Posted by: Olga Kharif on May 1, 2009
Today, the 8th Circuit Court of Appeals ruled in favor of Web-calling provider Vonage in a landmark case. In Vonage Holdings Corp vs. the Nebraska Public Service Commission, the court determined that Vonage and other Voice over Internet Protocol (VOIP) providers whose services can be used nomadically won’t have to contribute to the state’s universal service fund (USF), because these companies provide an “information service” rather than a “telecommunications” service. Traditional carriers are required to contribute to the fund, used to provide schools with access to telecom services.
The decision could have long-ranging implications for national policy that governs USF charges. “This decision is a major victory for the entire VoIP industry who have long fought the states and the FCC on this issue,” notes Jessica Zufolo, senior policy director at Medley Advisors. “As a result of this opinion, several states with state USF funds will no longer have legal justification for assessing intrastate USF contributions on VoIP providers.” She adds, “This case throws a monkey wrench into the FCC’s ongoing process on what kind of access charge regime should apply to VoIP traffic.”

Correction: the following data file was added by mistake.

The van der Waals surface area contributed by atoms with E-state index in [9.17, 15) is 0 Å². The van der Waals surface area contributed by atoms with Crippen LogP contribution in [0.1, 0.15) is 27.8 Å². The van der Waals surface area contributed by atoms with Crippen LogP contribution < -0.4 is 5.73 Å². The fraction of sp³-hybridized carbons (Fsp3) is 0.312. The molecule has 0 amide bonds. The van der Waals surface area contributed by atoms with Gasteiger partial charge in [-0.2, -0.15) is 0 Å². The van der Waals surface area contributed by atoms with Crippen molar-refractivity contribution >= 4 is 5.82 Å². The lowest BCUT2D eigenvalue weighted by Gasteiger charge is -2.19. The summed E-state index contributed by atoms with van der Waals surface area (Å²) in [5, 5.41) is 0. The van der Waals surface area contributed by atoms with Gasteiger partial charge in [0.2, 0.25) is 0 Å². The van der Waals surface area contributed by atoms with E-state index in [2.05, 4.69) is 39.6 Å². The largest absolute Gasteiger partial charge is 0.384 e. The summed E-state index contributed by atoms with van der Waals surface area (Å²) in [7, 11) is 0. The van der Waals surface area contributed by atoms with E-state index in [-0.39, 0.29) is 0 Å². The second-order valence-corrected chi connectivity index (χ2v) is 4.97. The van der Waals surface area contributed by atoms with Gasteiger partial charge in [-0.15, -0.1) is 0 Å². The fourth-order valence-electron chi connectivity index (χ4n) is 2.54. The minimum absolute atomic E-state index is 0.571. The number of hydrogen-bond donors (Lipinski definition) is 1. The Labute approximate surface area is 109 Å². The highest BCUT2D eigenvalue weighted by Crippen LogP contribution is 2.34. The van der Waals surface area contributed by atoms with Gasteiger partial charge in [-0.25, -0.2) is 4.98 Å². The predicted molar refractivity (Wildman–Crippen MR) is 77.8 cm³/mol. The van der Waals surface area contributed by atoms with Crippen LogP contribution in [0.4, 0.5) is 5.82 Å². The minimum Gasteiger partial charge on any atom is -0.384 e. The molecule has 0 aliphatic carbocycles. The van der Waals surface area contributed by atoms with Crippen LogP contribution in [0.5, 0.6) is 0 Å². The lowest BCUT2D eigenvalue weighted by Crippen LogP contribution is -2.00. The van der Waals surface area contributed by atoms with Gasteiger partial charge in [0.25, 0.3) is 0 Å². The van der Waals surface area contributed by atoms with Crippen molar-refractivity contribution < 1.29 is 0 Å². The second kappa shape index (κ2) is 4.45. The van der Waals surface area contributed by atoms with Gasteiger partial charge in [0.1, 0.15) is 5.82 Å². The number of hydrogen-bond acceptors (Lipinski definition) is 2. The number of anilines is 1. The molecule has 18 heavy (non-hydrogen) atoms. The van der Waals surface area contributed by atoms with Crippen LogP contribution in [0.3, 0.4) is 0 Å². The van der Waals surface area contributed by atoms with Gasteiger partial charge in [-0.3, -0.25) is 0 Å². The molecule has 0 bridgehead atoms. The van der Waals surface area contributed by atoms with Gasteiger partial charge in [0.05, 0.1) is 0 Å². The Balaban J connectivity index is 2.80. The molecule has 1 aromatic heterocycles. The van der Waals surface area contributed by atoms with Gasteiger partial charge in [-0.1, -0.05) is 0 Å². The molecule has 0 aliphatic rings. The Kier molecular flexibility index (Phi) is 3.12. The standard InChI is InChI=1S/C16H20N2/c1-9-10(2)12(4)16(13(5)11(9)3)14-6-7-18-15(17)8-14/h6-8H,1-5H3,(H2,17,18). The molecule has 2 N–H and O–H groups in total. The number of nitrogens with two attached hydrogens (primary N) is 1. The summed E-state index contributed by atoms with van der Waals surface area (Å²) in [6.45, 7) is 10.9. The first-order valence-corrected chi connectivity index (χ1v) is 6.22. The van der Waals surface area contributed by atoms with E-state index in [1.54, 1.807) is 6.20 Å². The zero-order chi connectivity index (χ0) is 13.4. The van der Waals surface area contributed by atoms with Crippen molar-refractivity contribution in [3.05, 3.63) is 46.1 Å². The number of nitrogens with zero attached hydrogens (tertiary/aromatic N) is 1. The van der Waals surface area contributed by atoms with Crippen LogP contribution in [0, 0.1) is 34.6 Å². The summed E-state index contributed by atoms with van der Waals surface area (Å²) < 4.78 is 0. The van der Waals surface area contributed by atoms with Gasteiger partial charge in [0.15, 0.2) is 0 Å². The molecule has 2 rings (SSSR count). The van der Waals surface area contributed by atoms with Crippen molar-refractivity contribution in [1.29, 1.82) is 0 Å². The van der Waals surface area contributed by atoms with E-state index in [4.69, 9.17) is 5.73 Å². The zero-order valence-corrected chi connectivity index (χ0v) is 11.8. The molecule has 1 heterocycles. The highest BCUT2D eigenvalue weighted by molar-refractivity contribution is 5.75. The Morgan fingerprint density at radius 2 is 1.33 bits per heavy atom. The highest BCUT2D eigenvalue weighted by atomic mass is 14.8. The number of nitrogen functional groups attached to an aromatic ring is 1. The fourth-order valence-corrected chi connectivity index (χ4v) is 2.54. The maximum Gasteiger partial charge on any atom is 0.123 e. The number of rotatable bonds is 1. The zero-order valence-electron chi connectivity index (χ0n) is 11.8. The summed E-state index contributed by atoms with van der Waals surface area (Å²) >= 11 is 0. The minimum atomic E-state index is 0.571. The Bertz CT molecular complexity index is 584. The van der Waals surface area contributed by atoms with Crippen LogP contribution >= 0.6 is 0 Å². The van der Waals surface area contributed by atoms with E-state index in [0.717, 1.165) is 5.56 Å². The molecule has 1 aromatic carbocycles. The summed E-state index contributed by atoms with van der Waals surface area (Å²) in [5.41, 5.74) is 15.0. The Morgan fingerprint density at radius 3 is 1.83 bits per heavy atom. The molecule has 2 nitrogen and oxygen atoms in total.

As more such cases pop up in different states, the FCC will have to, for starters, come up with a new definition of telecommunications services. “….the ultimate question as to whether VoIP service is a telecommunications service or an information service remains unanswered by the FCC,” according to a legal alert from law firm Sutherland Asbill & Brennan. Then will come an even harder part: Determining just how much to charge Vonage and its ilk. After all, according to today’s decision, Vonage is not a telecommunications service provider, and should not be charged at all.